Air travel to Europe is made easier by numerous airlines and frequent flight schedules. Every country of any importance has at least one airline that connects with the continent. Many nations that have no economic justification for underwriting a national airline do so anyway because of national pride. Nearly all fly to one or more of the national capitals of Europe.
Heaviest air traffic to and from Europe takes place on the trans-Atlantic routes. Direct flights from a number of United States cities take place daily or weekly. New York City to London routes carry the most passengers but numerous direct flights are scheduled from as far away as Los Angeles. They go not only to London but to Paris, Lisbon, Amsterdam, Glasgow, and Copenhagen.
Most of the major airports in Europe serve the European capitals. Principal airports used by North Americans in Europe are Heathrow and Gatwick outside of London; Orly and DeGaulle airports that serve Paris; the Frankfort airport in Germany; the airports that serve Copenhagen, Denmark, and Lisbon, Portugal. All are terminals for nonstop flights from various North American cities. (See Figure 1.4, page 13.)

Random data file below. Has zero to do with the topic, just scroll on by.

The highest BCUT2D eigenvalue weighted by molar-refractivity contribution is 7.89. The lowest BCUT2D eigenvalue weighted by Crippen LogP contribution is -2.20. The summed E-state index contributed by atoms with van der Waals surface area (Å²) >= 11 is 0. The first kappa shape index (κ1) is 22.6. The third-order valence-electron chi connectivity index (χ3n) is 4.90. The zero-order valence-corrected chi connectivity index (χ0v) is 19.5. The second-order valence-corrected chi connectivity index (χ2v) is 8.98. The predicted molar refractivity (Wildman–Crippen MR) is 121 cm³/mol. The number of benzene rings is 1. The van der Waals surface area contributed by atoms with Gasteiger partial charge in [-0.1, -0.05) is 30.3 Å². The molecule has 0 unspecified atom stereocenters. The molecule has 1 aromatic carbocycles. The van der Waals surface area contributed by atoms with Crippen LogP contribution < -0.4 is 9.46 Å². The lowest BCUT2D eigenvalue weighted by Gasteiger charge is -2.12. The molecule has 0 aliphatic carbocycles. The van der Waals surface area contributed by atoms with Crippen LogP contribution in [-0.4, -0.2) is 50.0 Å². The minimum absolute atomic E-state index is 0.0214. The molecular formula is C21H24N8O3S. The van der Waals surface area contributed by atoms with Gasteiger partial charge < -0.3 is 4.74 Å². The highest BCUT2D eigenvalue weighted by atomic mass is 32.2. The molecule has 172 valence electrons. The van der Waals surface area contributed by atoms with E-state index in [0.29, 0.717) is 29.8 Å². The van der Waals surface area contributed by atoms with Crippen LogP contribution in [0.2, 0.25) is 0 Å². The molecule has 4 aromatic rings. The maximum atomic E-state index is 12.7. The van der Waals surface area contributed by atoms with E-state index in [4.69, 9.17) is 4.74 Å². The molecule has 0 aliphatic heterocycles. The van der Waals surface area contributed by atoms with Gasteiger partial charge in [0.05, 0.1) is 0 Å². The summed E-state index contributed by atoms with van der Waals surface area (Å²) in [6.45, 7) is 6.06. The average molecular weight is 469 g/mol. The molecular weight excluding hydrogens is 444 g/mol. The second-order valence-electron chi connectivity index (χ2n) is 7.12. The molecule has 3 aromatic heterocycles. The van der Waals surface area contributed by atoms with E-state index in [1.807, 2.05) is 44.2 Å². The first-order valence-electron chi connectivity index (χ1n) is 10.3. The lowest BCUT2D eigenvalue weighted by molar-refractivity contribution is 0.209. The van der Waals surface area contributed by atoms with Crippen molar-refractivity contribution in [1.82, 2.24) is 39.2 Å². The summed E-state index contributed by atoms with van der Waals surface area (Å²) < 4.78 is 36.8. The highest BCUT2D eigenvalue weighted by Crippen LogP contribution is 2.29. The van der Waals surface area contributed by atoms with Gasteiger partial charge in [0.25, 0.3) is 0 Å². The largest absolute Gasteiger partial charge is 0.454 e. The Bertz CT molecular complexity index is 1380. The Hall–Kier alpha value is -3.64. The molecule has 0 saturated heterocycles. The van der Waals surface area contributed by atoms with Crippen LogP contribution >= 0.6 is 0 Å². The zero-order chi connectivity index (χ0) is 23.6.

A problem with intra-European air travel is its cost. European airlines in the past have set fares that are much higher than for comparable flights outside of Europe. Travel packages that include intra-European flights usually offer less expensive air travel.
Figure 5.4 shows the airline codes for the major cities of Europe. Airline codes are used in the identifying circles.
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